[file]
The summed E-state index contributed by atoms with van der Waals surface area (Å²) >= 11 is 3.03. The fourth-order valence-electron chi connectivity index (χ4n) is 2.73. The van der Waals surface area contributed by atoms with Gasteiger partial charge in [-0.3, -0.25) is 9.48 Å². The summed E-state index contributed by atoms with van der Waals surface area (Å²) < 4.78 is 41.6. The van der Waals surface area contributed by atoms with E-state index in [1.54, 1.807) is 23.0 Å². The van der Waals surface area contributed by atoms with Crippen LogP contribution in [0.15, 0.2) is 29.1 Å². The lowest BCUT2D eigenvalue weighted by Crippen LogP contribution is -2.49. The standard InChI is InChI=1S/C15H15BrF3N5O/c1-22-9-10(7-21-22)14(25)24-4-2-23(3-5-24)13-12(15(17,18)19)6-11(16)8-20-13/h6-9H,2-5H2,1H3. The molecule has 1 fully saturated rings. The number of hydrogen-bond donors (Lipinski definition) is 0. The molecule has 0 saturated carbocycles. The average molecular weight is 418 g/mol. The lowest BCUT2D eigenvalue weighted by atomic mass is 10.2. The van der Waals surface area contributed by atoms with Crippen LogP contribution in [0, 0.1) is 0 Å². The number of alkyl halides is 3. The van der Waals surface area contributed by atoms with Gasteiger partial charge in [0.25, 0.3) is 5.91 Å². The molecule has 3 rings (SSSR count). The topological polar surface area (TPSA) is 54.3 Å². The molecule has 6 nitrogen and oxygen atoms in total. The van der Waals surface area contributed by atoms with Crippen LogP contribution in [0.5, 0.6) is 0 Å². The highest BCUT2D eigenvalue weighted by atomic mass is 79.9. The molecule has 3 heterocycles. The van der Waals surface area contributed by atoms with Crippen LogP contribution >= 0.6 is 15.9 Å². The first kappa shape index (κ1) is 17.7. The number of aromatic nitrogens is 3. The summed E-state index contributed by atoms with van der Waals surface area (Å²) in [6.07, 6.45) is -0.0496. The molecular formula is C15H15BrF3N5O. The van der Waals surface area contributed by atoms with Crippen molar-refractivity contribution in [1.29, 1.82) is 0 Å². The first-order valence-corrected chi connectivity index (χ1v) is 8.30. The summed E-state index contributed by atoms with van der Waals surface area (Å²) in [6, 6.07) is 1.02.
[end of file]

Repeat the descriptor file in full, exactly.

The summed E-state index contributed by atoms with van der Waals surface area (Å²) >= 11 is 3.03. The fourth-order valence-electron chi connectivity index (χ4n) is 2.73. The van der Waals surface area contributed by atoms with Gasteiger partial charge in [-0.3, -0.25) is 9.48 Å². The summed E-state index contributed by atoms with van der Waals surface area (Å²) < 4.78 is 41.6. The van der Waals surface area contributed by atoms with E-state index in [1.54, 1.807) is 23.0 Å². The van der Waals surface area contributed by atoms with Crippen LogP contribution in [0.15, 0.2) is 29.1 Å². The lowest BCUT2D eigenvalue weighted by Crippen LogP contribution is -2.49. The standard InChI is InChI=1S/C15H15BrF3N5O/c1-22-9-10(7-21-22)14(25)24-4-2-23(3-5-24)13-12(15(17,18)19)6-11(16)8-20-13/h6-9H,2-5H2,1H3. The molecule has 1 fully saturated rings. The number of hydrogen-bond donors (Lipinski definition) is 0. The molecule has 0 saturated carbocycles. The average molecular weight is 418 g/mol. The lowest BCUT2D eigenvalue weighted by atomic mass is 10.2. The van der Waals surface area contributed by atoms with Crippen LogP contribution in [0, 0.1) is 0 Å². The number of alkyl halides is 3. The van der Waals surface area contributed by atoms with Gasteiger partial charge in [0.25, 0.3) is 5.91 Å². The molecule has 3 rings (SSSR count). The topological polar surface area (TPSA) is 54.3 Å². The molecule has 6 nitrogen and oxygen atoms in total. The van der Waals surface area contributed by atoms with Crippen LogP contribution in [0.5, 0.6) is 0 Å². The highest BCUT2D eigenvalue weighted by atomic mass is 79.9. The molecule has 3 heterocycles. The van der Waals surface area contributed by atoms with Crippen LogP contribution >= 0.6 is 15.9 Å². The first kappa shape index (κ1) is 17.7. The number of aromatic nitrogens is 3. The summed E-state index contributed by atoms with van der Waals surface area (Å²) in [6.07, 6.45) is -0.0496. The molecular formula is C15H15BrF3N5O. The van der Waals surface area contributed by atoms with Crippen molar-refractivity contribution in [1.29, 1.82) is 0 Å². The first-order valence-corrected chi connectivity index (χ1v) is 8.30. The summed E-state index contributed by atoms with van der Waals surface area (Å²) in [6, 6.07) is 1.02.